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Thursday, 22 August 1912


Senator KEATING - Was the vote last year insufficient ?


Senator Pearce - Yes.


Senator KEATING - Were the details specified in last year's Estimates?


Senator Pearce - Yes.


Senator KEATING - There is also an item of £2,250 re-vote for barracks and buildings for remount section Australian Army Service Corps. Apparently none, of that money was expended last year When is it contemplated to enter upon the buildings required? Another item of £2,837 is for the erection of new buildings at the barracks, Hobart. Apparently none of that was expended. Will the buildings be commenced shortly?"

Senator PEARCE ("Western AustraliaMinister of. Defence) T5-S3]- - A sum of £760 was spent last year on the barracks at Hobart; the work is proceeding. The barracks and buildings for the Army Service Corps are to be at Launceston. The reason for the re-vote in that case is that we did not obtain the land in sufficient time to spend the money last year. But the land has now been acquired, and the buildings are being erected. I promised to make a general statement with regard to drill 'halls, and will do so on the item £80,000 for " Acquisition of sites for and erection of mobilization store buildings, and drill halls." In making provision for the training of Senior Cadets there were many things that we had to learn. We had had no previous experience. It is no doubt an easy thing to say that the Department ought to have foreseen this and that. Many things were not foreseen. One of them was that, with the initiation of compulsory training, and particularly of night drills, a greater number of drill halls would be required. In the winter time particularly discomfort was caused. The demand has become clamant, and there is undoubtedly a real grievance at the back of it. lt became necessary, therefore, to prepare for a much larger expenditure than usual on drill halls during the forthcoming year. At the same time, it is quite obvious that we cannot at once provide all the training areas with drill halls, since the minimum estimate of the cost involved is -£500,000. It is clear that this expenditure must be distributed over a number of years. We therefore decided to ask the Home Affairs Department to prepare a design for a cheap type ot drill hall, that we might spread the money available over the greatest possible area. The Chief of Ordnance and the Adjutant-General on the Military Board have been instructed to collect data to enable us to decide where this money should first be expended. In view of the great area of Australia, and the vast distances to be covered in many training areas, such a report will necessarily take some time to compile. We have been getting the necessary information from Audit Officers and Brigade Majors, with reports from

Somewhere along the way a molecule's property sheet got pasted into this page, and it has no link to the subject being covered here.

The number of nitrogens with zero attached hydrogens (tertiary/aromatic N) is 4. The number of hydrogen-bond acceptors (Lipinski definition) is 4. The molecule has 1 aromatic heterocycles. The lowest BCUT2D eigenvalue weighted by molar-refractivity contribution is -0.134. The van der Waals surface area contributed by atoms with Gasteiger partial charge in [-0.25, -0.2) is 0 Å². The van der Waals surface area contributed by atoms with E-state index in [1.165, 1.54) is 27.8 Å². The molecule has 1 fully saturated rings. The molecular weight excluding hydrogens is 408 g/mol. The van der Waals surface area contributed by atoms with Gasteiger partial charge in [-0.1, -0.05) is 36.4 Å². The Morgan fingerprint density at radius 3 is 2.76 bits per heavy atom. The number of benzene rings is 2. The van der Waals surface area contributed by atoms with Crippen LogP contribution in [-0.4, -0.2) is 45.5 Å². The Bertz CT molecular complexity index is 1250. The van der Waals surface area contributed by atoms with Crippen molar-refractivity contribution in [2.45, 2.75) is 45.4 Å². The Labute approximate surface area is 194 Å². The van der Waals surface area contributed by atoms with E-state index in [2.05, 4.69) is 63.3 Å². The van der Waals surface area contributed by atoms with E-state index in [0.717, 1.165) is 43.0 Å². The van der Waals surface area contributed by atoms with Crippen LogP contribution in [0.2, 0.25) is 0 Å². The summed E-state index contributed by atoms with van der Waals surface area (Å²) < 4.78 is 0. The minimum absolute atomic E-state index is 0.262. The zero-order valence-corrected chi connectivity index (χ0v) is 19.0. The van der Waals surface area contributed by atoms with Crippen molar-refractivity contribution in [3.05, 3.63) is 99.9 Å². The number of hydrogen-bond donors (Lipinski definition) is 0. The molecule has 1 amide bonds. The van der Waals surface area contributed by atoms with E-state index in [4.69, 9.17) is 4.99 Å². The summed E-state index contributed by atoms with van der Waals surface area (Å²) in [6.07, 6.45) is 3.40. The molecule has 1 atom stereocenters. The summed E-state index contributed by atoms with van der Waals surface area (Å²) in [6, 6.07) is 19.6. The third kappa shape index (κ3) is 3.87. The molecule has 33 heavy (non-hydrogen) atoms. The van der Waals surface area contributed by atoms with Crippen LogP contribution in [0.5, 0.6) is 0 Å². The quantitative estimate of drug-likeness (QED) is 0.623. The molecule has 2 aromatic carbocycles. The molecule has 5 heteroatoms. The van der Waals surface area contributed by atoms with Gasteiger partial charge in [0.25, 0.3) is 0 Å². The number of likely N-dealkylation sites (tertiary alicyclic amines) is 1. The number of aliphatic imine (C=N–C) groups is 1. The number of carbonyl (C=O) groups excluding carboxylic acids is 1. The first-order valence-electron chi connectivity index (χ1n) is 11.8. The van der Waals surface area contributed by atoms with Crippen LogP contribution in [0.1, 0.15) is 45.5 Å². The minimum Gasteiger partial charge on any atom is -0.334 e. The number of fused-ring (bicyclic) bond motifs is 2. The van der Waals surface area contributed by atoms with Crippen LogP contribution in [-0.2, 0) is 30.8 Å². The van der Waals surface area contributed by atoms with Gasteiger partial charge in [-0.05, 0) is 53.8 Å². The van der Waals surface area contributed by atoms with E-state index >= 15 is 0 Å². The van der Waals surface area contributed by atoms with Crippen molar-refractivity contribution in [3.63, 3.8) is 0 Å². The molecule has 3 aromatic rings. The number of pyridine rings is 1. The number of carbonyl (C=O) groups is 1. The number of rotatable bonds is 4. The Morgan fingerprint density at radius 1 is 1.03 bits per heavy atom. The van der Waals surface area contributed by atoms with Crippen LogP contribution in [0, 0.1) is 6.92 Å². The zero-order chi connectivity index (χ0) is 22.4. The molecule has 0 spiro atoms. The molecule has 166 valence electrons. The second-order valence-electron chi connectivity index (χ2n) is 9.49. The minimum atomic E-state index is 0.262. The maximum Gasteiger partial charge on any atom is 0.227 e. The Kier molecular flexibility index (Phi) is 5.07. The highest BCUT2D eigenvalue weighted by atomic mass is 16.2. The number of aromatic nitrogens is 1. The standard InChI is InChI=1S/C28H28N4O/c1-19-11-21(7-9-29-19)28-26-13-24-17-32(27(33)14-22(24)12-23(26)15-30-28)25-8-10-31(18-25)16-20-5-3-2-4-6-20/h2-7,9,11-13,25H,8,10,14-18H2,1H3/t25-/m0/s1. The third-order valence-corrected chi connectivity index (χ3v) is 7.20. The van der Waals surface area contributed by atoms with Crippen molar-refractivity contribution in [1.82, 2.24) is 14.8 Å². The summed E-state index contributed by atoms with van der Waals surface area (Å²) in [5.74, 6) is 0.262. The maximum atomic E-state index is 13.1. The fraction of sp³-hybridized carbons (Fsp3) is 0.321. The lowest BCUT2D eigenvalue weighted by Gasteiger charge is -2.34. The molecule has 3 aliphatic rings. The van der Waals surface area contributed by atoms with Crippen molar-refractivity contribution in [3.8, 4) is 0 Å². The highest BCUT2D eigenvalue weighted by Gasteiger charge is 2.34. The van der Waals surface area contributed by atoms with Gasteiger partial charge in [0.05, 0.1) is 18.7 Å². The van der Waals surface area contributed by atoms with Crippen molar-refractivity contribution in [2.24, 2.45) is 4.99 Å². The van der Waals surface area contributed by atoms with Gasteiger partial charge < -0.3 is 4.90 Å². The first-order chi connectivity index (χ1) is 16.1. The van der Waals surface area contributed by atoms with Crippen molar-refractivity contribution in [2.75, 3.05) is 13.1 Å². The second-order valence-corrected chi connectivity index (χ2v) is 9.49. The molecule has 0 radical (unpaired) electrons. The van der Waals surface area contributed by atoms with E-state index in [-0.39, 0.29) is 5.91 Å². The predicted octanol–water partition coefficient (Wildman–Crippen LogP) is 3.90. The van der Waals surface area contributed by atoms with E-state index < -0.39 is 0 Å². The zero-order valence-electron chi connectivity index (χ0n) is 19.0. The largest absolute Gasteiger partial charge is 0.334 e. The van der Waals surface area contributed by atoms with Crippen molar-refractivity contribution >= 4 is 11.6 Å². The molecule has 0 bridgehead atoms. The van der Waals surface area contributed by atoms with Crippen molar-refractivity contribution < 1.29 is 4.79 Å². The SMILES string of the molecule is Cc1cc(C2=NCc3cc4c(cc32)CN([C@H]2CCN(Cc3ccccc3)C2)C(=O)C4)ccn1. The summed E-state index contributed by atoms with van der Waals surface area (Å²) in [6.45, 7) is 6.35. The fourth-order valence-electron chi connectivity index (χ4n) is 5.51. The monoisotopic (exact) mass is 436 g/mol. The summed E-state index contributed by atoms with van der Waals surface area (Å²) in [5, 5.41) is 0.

District Commandants. The officers referred to have been sifting these reports, and will in time submit recommendations as to the halls which should be erected. It is impossible, in the short time at our disposal for inquiry, to indicate where drill halls will be erected during the coming year. All I can say is that they will be erected first in the areas where the greater number of military units and cadets are stationed. Senator Russell, who has referred to the matter, did not quite understand the position of the Department in regard to the voluntary offers of assistance in providing drill halls or land for the purpose which have been made by municipal bodies and others. The attitude of the Department in the matter is this : We quite admit that it is the duty of the Government and the Defence Department to provide drill halls wherever possible, and, so far as money is available for the purpose, we are prepared to do so. At the same time, if any municipal council, or the people of any locality, are prepared to make available for this purpose accommodation in the shape of halls already in' existence, or land on which halls may be erected, we should be churlish, as well as foolish, to refuse such offers of assistance. But we have laid it down that no offer of such co-operation will give any district any advantage over another.


Senator E J RUSSELL (VICTORIA) - It operates in that way.


Senator PEARCE - That is not the case.


Senator E J RUSSELL (VICTORIA) - I can give the Minister an illustration. In connexion with the establishment of higher elementary schools in Victoria, wealthy districts that have been able to provide the necessary land are being provided with the schools, whilst poorer districts are unable to secure them.


Senator PEARCE - The honorable senator did not hear me say that the Chief of Ordnance and the Adjutant-General on the Military Board are now dissecting information supplied to them by. Area Officers as to the number of units in different districts in order to decide where drill halls should be erected, and the most urgent cases will be dealt with first with the money we have available. If voluntary offers are made of drill halls or to provide halls for the Department, we shall not refuse that assistance; but the fact that a particular community offers such assistance in the shan, nf a building or land will not be any inducement to the Department to give that district a drill hall at the expense of a district more entitled to it.